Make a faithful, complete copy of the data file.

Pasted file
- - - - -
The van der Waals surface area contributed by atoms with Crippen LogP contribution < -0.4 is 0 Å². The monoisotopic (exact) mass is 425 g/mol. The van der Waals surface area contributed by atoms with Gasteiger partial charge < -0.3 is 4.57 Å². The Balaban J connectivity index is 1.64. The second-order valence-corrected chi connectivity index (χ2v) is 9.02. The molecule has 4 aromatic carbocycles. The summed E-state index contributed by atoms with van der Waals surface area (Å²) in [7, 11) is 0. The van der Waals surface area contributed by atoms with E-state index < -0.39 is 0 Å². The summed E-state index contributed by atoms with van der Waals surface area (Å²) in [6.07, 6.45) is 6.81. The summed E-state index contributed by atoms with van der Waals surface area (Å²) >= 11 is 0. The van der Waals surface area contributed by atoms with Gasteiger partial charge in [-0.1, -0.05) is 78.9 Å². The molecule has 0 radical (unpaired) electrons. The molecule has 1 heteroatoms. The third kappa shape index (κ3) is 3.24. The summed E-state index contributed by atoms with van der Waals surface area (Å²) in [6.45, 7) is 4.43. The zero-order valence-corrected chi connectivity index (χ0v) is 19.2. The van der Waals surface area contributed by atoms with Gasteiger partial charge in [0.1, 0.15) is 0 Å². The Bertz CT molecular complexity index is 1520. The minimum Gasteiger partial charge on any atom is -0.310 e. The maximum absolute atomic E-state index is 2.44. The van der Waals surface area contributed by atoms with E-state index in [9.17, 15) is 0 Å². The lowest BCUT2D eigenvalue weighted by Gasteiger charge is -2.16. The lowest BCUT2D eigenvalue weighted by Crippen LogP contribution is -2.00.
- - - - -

The van der Waals surface area contributed by atoms with Crippen LogP contribution < -0.4 is 0 Å². The monoisotopic (exact) mass is 425 g/mol. The van der Waals surface area contributed by atoms with Gasteiger partial charge < -0.3 is 4.57 Å². The Balaban J connectivity index is 1.64. The second-order valence-corrected chi connectivity index (χ2v) is 9.02. The molecule has 4 aromatic carbocycles. The summed E-state index contributed by atoms with van der Waals surface area (Å²) in [7, 11) is 0. The van der Waals surface area contributed by atoms with E-state index < -0.39 is 0 Å². The summed E-state index contributed by atoms with van der Waals surface area (Å²) in [6.07, 6.45) is 6.81. The summed E-state index contributed by atoms with van der Waals surface area (Å²) >= 11 is 0. The van der Waals surface area contributed by atoms with Gasteiger partial charge in [-0.1, -0.05) is 78.9 Å². The molecule has 0 radical (unpaired) electrons. The molecule has 1 heteroatoms. The third kappa shape index (κ3) is 3.24. The summed E-state index contributed by atoms with van der Waals surface area (Å²) in [6.45, 7) is 4.43. The zero-order valence-corrected chi connectivity index (χ0v) is 19.2. The van der Waals surface area contributed by atoms with Gasteiger partial charge in [0.1, 0.15) is 0 Å². The Bertz CT molecular complexity index is 1520. The minimum Gasteiger partial charge on any atom is -0.310 e. The maximum absolute atomic E-state index is 2.44. The van der Waals surface area contributed by atoms with E-state index in [9.17, 15) is 0 Å². The lowest BCUT2D eigenvalue weighted by Gasteiger charge is -2.16. The lowest BCUT2D eigenvalue weighted by Crippen LogP contribution is -2.00.